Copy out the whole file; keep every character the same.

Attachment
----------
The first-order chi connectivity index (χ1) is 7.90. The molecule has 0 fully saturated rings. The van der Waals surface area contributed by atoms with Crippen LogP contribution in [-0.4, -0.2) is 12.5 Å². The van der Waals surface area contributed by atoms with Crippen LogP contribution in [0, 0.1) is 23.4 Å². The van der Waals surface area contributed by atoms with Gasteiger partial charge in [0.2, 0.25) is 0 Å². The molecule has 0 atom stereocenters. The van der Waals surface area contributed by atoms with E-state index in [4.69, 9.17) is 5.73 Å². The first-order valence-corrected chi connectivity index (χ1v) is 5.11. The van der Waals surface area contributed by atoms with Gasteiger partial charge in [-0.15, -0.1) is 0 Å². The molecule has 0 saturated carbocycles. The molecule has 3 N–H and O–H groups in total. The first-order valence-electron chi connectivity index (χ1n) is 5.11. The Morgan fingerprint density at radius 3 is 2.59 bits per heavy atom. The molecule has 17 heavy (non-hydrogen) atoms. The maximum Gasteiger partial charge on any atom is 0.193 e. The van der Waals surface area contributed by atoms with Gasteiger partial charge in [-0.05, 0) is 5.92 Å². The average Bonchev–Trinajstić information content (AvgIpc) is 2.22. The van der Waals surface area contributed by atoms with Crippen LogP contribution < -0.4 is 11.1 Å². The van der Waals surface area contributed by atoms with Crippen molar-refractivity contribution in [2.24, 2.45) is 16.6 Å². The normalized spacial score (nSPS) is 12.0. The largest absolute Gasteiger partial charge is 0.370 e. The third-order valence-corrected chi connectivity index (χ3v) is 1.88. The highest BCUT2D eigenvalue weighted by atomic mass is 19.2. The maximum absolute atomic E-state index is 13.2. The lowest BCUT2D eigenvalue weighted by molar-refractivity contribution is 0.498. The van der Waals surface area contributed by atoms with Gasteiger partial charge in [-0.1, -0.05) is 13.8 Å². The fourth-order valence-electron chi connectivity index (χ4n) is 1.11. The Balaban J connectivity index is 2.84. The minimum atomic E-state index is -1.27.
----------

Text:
The first-order chi connectivity index (χ1) is 7.90. The molecule has 0 fully saturated rings. The van der Waals surface area contributed by atoms with Crippen LogP contribution in [-0.4, -0.2) is 12.5 Å². The van der Waals surface area contributed by atoms with Crippen LogP contribution in [0, 0.1) is 23.4 Å². The van der Waals surface area contributed by atoms with Gasteiger partial charge in [0.2, 0.25) is 0 Å². The molecule has 0 atom stereocenters. The van der Waals surface area contributed by atoms with E-state index in [4.69, 9.17) is 5.73 Å². The first-order valence-corrected chi connectivity index (χ1v) is 5.11. The van der Waals surface area contributed by atoms with Gasteiger partial charge in [-0.15, -0.1) is 0 Å². The molecule has 0 saturated carbocycles. The molecule has 3 N–H and O–H groups in total. The first-order valence-electron chi connectivity index (χ1n) is 5.11. The Morgan fingerprint density at radius 3 is 2.59 bits per heavy atom. The molecule has 17 heavy (non-hydrogen) atoms. The maximum Gasteiger partial charge on any atom is 0.193 e. The van der Waals surface area contributed by atoms with Gasteiger partial charge in [-0.05, 0) is 5.92 Å². The average Bonchev–Trinajstić information content (AvgIpc) is 2.22. The van der Waals surface area contributed by atoms with Crippen LogP contribution < -0.4 is 11.1 Å². The van der Waals surface area contributed by atoms with Crippen molar-refractivity contribution in [2.24, 2.45) is 16.6 Å². The normalized spacial score (nSPS) is 12.0. The largest absolute Gasteiger partial charge is 0.370 e. The third-order valence-corrected chi connectivity index (χ3v) is 1.88. The highest BCUT2D eigenvalue weighted by atomic mass is 19.2. The maximum absolute atomic E-state index is 13.2. The lowest BCUT2D eigenvalue weighted by molar-refractivity contribution is 0.498. The van der Waals surface area contributed by atoms with Gasteiger partial charge in [-0.1, -0.05) is 13.8 Å². The fourth-order valence-electron chi connectivity index (χ4n) is 1.11. The Balaban J connectivity index is 2.84. The minimum atomic E-state index is -1.27.